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How Pedestrian! The Walking Movement Flexes Its Muscle

People tend to identify most strongly with things that set them apart. If everyone’s doing something, it hardly seems worth calling attention to the fact that you do it too.

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Which may be part of the reason it’s been hard for pedestrian advocacy organizations to build a strong identity around walking.

Urban cyclists are constantly aware of themselves as cyclists on streets that aren’t well designed for them. Folks walking the dog or going from the transit station to their office may not identify as strongly as pedestrians.

Maybe it’s the specialized equipment that builds a sense of identity. According to Jeff Miller, president of the Alliance for Biking and Walking, rates of association membership for snowmobilers in Maine, where he used to work, are far higher than rates of bicyclist association membership will ever be.

But walking is the default – it’s “the first and most fundamental form of transportation. Everybody is a pedestrian at some point in each day, even if it’s just walking from the car to the office.”

That’s how America Walks describes the challenge – and the purpose – of its campaign to foster walkability.

America Walks isn’t a new organization – it’s been around for 15 years. But it’s in the process of reinventing itself. It’s the only national organization dedicated exclusively to the rights of pedestrians. “It’s about people having places to walk to and using walking as their daily form of transportation, physical activity, and recreation,” says acting director Scott Bricker. “It’s about getting them up off couch and walking out the door.”

America Walks was created to support community-based pedestrian advocacy groups, but in their new draft strategic plan, released today for public comment, they acknowledge that it’s been slow going. [PDF]

Over the past fifteen years, however, only a limited number of pedestrian-only advocacy organizations have successfully staffed up and the America Walks membership has modestly increased to twenty-six organizations. Simultaneously, many other organizations have begun to integrate walking into their missions, including bicycle, youth, health, aging, business, development, equity, social justice, smart growth, and environmental groups.

So America Walks is making those lemons into lemonade. It’s transforming from a membership organization into a coalition of those groups that are beginning to recognize walkability as an important part of their own work. They include AARP, the American Heart Association, the Rails to Trails Conservancy, the Safe Routes to School National Partnership, the National Associations of Realtors, and the American Public Transportation Association. By 2012, America Walks hopes to increase its coalition from 70 current organizational members to 500, all coming to the table from a variety of perspectives.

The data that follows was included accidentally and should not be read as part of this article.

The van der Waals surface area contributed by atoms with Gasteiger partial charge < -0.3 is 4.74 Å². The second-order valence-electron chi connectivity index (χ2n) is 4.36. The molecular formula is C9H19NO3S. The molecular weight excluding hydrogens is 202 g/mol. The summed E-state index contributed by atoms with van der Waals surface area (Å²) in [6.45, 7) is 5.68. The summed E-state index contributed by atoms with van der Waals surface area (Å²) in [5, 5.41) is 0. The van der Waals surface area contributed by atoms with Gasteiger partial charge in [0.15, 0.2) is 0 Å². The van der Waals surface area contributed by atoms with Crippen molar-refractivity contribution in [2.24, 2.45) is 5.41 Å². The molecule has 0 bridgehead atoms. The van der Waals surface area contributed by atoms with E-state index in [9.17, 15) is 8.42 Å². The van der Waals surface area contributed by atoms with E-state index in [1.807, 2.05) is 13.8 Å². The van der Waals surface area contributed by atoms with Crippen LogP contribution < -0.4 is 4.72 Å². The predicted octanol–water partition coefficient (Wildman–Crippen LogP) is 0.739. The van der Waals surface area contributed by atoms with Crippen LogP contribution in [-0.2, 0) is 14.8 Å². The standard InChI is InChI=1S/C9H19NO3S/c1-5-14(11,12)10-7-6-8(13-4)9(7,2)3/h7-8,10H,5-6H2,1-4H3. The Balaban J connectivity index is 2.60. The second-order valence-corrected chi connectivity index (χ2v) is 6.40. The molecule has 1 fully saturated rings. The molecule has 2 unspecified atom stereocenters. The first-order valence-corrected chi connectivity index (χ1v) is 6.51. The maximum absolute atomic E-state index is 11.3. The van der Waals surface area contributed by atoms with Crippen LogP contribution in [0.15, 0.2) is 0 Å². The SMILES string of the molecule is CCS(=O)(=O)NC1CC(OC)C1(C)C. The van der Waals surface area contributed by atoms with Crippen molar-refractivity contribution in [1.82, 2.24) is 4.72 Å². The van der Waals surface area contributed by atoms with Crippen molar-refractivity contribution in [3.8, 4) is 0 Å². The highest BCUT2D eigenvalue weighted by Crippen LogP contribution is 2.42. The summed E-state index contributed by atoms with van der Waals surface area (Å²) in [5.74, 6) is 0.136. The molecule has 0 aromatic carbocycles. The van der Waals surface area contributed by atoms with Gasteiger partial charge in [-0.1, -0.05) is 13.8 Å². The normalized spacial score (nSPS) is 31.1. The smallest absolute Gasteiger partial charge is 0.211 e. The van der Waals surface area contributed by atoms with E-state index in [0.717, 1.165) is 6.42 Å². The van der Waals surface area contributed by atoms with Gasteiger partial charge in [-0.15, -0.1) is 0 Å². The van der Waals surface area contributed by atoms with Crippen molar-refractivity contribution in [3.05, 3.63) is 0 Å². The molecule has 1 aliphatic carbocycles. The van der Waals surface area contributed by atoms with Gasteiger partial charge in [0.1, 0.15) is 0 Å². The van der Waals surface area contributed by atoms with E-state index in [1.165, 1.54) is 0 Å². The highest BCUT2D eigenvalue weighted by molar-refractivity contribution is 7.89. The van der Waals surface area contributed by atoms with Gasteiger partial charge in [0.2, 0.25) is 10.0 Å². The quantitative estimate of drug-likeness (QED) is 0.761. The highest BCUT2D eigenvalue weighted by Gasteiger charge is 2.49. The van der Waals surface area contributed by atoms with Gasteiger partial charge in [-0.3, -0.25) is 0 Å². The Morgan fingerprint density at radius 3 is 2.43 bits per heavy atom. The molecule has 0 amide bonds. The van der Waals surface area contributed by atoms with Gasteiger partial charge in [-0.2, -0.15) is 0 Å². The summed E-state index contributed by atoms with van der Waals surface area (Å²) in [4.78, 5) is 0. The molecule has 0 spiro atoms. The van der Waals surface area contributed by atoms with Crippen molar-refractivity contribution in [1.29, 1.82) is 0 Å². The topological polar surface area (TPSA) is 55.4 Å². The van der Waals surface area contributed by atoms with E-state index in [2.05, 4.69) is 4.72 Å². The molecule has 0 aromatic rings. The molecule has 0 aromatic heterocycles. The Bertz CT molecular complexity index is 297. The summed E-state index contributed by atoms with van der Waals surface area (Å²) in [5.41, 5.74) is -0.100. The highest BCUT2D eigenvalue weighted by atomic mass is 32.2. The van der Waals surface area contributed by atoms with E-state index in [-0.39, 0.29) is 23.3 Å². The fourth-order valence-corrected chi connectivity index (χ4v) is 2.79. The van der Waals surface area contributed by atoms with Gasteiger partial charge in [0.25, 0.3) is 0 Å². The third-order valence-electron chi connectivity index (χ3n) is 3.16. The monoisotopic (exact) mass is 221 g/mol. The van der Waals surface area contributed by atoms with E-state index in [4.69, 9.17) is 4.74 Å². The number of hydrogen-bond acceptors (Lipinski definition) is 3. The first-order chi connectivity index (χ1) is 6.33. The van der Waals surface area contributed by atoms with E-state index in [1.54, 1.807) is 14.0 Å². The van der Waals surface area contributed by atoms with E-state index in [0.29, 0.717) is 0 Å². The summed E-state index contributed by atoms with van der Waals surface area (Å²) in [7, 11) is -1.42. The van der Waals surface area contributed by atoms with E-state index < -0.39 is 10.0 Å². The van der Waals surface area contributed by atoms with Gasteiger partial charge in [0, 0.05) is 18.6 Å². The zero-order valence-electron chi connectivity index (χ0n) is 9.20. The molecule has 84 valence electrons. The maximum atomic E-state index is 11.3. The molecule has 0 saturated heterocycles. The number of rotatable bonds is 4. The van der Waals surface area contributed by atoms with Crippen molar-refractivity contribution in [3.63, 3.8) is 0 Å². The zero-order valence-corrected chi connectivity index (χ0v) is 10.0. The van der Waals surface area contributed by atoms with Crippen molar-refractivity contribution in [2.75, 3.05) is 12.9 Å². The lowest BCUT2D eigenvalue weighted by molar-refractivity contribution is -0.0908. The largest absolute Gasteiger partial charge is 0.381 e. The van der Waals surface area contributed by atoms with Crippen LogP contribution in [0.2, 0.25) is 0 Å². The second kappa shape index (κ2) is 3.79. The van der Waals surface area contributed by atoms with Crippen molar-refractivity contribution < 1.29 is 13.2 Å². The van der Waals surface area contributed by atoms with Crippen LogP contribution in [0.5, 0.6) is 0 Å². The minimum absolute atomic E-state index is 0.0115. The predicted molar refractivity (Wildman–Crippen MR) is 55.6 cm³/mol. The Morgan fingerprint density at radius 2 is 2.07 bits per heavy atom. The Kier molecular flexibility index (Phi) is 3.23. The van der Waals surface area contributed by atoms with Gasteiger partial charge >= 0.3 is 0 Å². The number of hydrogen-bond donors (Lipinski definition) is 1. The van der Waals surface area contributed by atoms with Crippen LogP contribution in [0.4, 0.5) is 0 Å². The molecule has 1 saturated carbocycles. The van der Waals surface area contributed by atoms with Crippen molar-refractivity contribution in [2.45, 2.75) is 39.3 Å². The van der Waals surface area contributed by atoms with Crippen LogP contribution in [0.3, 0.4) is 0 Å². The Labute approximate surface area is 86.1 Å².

Moving forward, America Walks is planning two national campaigns. One is aimed at reducing driving speeds and creating community speed-free zones. The other will work to increase pedestrian access to transit and jobs, especially for seniors, low-income people and people with disabilities.

The new strategic plan starts with a vision statement they’re hoping to get 25,000 people to sign onto:

By 2020, walking in everyday life is embraced across America. Streets and neighborhoods are safe and attractive public places that encourage people of all ages, abilities, ethnicities, and incomes to walk for exercise, recreation, and transportation. Walkable community policies promote health, economic vitality, environmental sustainability, and social equity.

If that's the future, it's also the past. After all, as America Walks points out, “In 1969 walking made up 40 percent of all transportation trips, but in 2008 walking trips decreased to 11 percent.” Although walking is good for our heart rates and waistlines, modern road design can make it hazardous to our health: in the past 15 years, 76,000 pedestrians have been killed.

“We need to create places where you feel safe and comfortable walking along the street and even in the street, playing in the street,” says Bricker. “Crossing the street needs to be easy, accessible and safe.” He points to simple additions like crosswalks, raised median islands, and countdown signals as innovations that immeasurably improve the pedestrian experience.

Funding for active transportation has risen dramatically from 0.1 percent of the federal transportation program in 1992 to 2 percent this year. Considering the fact that 11 percent of all trips are by foot, America Walks wants to make sure walking gets its fair piece of the pie.

And though creating a strong identity among walkers can be challenging, Bricker says, “We don’t hear people saying, ‘this is not important, walking is not part of the transportation system.' People understand that walking is a fundamental part of life.”

To have your say on America Walks' draft strategic plan, read it here: [PDF].

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